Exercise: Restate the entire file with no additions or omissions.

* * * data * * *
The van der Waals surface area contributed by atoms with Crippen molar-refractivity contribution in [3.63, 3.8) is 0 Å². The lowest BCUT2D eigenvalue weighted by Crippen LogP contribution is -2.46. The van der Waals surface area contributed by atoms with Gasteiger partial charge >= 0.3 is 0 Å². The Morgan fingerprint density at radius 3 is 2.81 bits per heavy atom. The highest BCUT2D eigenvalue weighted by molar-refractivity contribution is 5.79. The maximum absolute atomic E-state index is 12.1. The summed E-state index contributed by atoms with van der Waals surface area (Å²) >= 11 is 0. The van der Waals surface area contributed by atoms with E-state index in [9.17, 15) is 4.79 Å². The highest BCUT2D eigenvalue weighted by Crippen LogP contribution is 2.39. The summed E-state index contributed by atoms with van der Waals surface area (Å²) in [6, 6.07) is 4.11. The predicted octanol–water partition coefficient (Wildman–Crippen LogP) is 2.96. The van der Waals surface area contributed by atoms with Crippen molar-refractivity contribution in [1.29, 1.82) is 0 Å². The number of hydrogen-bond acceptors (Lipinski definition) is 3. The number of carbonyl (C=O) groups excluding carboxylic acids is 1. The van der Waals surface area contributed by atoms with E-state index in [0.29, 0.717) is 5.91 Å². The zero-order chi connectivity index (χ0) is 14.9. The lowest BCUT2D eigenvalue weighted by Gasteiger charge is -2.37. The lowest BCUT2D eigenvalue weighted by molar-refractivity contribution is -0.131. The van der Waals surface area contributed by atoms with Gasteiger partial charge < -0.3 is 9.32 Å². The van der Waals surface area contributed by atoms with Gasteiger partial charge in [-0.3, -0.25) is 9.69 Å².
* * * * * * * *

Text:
The van der Waals surface area contributed by atoms with Crippen molar-refractivity contribution in [3.63, 3.8) is 0 Å². The lowest BCUT2D eigenvalue weighted by Crippen LogP contribution is -2.46. The van der Waals surface area contributed by atoms with Gasteiger partial charge >= 0.3 is 0 Å². The Morgan fingerprint density at radius 3 is 2.81 bits per heavy atom. The highest BCUT2D eigenvalue weighted by molar-refractivity contribution is 5.79. The maximum absolute atomic E-state index is 12.1. The summed E-state index contributed by atoms with van der Waals surface area (Å²) >= 11 is 0. The van der Waals surface area contributed by atoms with E-state index in [9.17, 15) is 4.79 Å². The highest BCUT2D eigenvalue weighted by Crippen LogP contribution is 2.39. The summed E-state index contributed by atoms with van der Waals surface area (Å²) in [6, 6.07) is 4.11. The predicted octanol–water partition coefficient (Wildman–Crippen LogP) is 2.96. The van der Waals surface area contributed by atoms with Crippen molar-refractivity contribution in [1.29, 1.82) is 0 Å². The number of hydrogen-bond acceptors (Lipinski definition) is 3. The number of carbonyl (C=O) groups excluding carboxylic acids is 1. The van der Waals surface area contributed by atoms with E-state index in [0.29, 0.717) is 5.91 Å². The zero-order chi connectivity index (χ0) is 14.9. The lowest BCUT2D eigenvalue weighted by Gasteiger charge is -2.37. The lowest BCUT2D eigenvalue weighted by molar-refractivity contribution is -0.131. The van der Waals surface area contributed by atoms with Gasteiger partial charge < -0.3 is 9.32 Å². The van der Waals surface area contributed by atoms with Gasteiger partial charge in [-0.3, -0.25) is 9.69 Å².